Joined Jul 13, 2020
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Posted:Apr 25, 2001 9:52:58 AM

Hi Kim,

I also learned (officially) about my math/visual/spatial LD when I returned to college. Like you, I often have trouble keeping numbers in my head long enough to actually DO something with them, which makes some kinds of reasoning very hard for me. Regular math is not a problem, but higher math and algebra are painful and pretty much a lost cause for me. I can't find my way out of a paper bag, either, which means when I drive to new places I need lots of verbal information in order to find my way. Forget showing me a map! Actually, I can get lost in an office building and may have trouble reorienting myself when I approach places from a different angle, street, etc. Does that sound familiar? I know anyone reading this who is not familiar with NLD will think that last part sounds very strange.

Anyway, I was wondering, how were you evaluated for your LD. Do you have some scores that show you where your strengths and weaknesses lie? You owe it to yourself to talk with your psychologist about your difficulties, and you may need some help in selecting a more appropriate kind of work (for you) or professional help in advising you about working around your disability. Color coding, notes, etc. may work if you can figure out when and where to use them. You might be able to get "reasonable accommodations" at work. What those might be would depend upon your specific needs and what would be "reasonable" for your employer. Another possibility would be finding employment that allows you to focus on strengths, not your weakest areas of ability. As Sue Thompson points out in her writings, people with NLD have to translate a great deal of information into words before they understand. We don't always automatically "see" how something should be done...we need to have things explained verbally, or work our way through things using words. That can take a LONG time. Your employer may assume you understand something or know to apply information to a new situation when, in fact, you don't.

Non verbal learning disabilities (NLD or NVLD) are finally getting the attention they deserve. NLD is a significant disability. It can worm its way into areas where you don't see it coming...like trying to organize things (including thoughts!) in time and space. If you have not done a search for NLD information and websites here on LDonline, please do so right away. Read anything you can by Sue Thompson, and order her book on NLD. (Just put her name in the search engine and you can find what you need in order to get started.)This will help you understand yourself and your needs. Good luck! JJ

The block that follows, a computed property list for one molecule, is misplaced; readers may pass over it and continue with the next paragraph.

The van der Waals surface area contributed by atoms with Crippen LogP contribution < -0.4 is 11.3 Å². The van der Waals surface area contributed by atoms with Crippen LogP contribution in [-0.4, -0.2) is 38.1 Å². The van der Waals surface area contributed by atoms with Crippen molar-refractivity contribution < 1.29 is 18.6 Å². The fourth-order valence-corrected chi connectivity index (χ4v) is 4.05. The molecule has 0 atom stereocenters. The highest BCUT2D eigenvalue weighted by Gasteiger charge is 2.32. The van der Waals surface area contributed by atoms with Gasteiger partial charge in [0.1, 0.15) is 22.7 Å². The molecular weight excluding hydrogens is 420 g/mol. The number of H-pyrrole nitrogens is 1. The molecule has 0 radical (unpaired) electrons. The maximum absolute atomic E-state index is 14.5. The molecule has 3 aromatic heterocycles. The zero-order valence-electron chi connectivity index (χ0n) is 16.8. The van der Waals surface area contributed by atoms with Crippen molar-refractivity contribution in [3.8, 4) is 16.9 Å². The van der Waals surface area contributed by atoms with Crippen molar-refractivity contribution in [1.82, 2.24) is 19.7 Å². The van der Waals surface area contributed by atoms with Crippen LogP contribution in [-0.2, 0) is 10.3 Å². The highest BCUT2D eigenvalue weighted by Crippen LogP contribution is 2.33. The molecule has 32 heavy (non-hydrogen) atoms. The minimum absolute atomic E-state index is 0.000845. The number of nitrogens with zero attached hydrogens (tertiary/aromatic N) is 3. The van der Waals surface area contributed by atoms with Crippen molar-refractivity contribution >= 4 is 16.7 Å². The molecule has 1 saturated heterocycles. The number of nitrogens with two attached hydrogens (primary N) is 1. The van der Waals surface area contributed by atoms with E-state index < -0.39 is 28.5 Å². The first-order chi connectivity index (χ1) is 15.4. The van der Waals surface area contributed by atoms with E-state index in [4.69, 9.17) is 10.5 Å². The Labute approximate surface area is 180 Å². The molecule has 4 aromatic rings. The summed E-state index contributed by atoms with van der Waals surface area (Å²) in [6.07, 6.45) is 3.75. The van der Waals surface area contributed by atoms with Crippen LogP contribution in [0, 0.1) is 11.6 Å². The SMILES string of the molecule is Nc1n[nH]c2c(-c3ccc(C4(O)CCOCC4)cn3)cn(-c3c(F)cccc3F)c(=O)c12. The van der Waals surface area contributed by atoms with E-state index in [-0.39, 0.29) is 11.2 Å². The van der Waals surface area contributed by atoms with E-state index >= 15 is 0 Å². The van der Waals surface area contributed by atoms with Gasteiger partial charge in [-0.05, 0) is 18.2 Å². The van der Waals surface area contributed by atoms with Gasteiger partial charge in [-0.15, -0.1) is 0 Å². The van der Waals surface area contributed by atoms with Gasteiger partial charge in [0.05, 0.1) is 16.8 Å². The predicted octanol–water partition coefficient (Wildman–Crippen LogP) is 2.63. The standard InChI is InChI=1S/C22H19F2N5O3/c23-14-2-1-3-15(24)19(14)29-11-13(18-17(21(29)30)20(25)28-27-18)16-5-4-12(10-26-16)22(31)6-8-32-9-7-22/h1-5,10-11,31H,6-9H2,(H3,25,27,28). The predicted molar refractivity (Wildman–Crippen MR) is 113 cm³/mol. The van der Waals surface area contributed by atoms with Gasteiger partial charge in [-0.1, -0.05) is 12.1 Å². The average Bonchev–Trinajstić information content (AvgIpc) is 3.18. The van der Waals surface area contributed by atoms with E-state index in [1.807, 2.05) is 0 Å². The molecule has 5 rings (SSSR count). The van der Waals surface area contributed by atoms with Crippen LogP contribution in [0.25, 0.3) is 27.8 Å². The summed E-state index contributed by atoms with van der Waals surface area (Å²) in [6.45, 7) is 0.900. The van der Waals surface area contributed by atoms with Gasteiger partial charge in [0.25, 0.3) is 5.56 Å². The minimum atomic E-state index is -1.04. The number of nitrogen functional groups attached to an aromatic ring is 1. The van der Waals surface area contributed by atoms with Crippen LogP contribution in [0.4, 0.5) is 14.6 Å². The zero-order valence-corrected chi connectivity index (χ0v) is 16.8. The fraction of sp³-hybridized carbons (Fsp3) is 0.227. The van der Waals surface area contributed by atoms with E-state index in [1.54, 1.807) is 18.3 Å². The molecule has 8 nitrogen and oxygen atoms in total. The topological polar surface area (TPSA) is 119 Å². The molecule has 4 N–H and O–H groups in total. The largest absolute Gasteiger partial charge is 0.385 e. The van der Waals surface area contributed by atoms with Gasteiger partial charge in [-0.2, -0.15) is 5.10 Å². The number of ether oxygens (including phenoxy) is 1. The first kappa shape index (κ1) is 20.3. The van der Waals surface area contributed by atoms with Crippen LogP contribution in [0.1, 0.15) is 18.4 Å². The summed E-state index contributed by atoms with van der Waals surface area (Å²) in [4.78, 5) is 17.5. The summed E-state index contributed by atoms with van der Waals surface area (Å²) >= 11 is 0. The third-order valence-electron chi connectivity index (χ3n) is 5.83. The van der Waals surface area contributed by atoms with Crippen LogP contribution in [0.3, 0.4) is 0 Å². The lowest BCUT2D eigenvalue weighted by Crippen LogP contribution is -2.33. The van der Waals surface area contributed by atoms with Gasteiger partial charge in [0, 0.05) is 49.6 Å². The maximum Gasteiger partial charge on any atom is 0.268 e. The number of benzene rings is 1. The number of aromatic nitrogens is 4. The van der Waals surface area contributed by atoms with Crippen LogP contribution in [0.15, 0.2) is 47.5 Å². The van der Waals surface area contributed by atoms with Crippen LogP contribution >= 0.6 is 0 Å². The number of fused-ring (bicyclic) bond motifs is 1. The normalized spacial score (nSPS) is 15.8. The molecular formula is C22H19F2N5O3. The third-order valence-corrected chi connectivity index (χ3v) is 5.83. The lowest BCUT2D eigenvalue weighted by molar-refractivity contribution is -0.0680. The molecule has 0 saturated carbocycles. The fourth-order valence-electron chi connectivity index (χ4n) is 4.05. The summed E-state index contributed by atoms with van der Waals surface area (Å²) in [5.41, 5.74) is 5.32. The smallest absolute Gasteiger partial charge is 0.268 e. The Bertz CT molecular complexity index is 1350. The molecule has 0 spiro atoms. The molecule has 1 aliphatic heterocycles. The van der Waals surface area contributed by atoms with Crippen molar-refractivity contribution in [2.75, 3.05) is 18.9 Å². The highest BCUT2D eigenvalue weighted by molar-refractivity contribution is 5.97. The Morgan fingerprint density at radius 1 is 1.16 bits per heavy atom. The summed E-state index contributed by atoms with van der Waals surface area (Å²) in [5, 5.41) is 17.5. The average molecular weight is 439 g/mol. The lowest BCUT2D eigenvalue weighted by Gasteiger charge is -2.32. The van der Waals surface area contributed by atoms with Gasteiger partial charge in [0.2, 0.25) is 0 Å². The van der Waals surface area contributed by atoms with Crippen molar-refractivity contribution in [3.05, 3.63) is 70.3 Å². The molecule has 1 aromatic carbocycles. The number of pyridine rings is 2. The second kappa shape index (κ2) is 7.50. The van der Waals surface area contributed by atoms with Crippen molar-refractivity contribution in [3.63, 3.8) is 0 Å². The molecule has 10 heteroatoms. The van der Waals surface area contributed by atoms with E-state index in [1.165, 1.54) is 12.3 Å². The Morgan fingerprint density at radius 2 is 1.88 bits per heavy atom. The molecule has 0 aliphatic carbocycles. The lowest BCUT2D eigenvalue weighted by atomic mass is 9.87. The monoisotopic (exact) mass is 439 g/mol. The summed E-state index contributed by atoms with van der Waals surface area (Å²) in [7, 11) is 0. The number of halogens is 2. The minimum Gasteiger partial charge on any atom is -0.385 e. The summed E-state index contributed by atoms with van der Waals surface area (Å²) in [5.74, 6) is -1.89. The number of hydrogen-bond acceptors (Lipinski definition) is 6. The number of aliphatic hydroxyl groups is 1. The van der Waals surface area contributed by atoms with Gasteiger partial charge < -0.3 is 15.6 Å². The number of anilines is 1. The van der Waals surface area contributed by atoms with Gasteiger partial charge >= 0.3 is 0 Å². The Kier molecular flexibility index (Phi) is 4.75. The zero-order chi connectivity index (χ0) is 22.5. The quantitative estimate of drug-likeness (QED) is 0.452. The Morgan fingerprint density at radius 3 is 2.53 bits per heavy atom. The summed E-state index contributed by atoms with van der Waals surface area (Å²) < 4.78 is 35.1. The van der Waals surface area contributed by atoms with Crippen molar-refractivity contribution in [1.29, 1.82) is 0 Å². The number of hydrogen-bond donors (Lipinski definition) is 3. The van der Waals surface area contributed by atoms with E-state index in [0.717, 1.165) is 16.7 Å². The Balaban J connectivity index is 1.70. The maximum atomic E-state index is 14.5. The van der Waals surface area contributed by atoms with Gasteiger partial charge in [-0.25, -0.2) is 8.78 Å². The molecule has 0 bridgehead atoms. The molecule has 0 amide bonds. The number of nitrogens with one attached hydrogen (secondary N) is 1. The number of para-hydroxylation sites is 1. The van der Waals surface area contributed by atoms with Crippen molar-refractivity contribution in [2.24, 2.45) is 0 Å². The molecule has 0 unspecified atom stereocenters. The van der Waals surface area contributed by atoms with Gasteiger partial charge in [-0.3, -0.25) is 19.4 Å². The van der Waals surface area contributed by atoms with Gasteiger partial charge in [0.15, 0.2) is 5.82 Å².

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Anonymous
Joined Jul 13, 2020
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Posted:Apr 25, 2001 11:38:27 AM

Just a short question, I am having an eval by the psych. for ADD, she gave me an abbreviated wisc to rule out ld's. I haven't gotten the final results yet but informally when we looked at the result, I had 121 on the verbal part but an 80 on the performance part. I have always been terrible at math and boy howdy those blocks just made me dizzy, also if there was a pattern I'll be darned if I could see it on the math pattern part. Anyway, if this was a kid would you consider this a red flag for a possible math ld? Just curious.Thanks!

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Anonymous
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Posted:Apr 25, 2001 1:31:19 PM

40 points is a big difference. You might look under NVLD as suggested above to see if you can find yourself.

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Anonymous
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Posted:Apr 26, 2001 7:31:13 AM

Hi Amy,

If you were my child, I sure as heck would keep working with a professional until we sorted out how that huge discrepancy was affecting your life. It has to be having an impact. Just because a person with NLD looks and sounds ok (well, most of the time anyway) does not mean that person isn't struggling. That is one thing that makes this kind of learning disability so frustrating. We get so good at speaking and sounding so bright, that our teachers and families have a hard time believing we aren't just being lazy or seeking attention. I'm sure you've heard it a zillion times..."You're just not trying!" Right?

Have you read the articles available right here on this website by Sue Thompson? Please take time to read them. You will learn so much, and I wouldn't be surprised if your psychologist would fnd them very interesting as well. Best wishes. JJ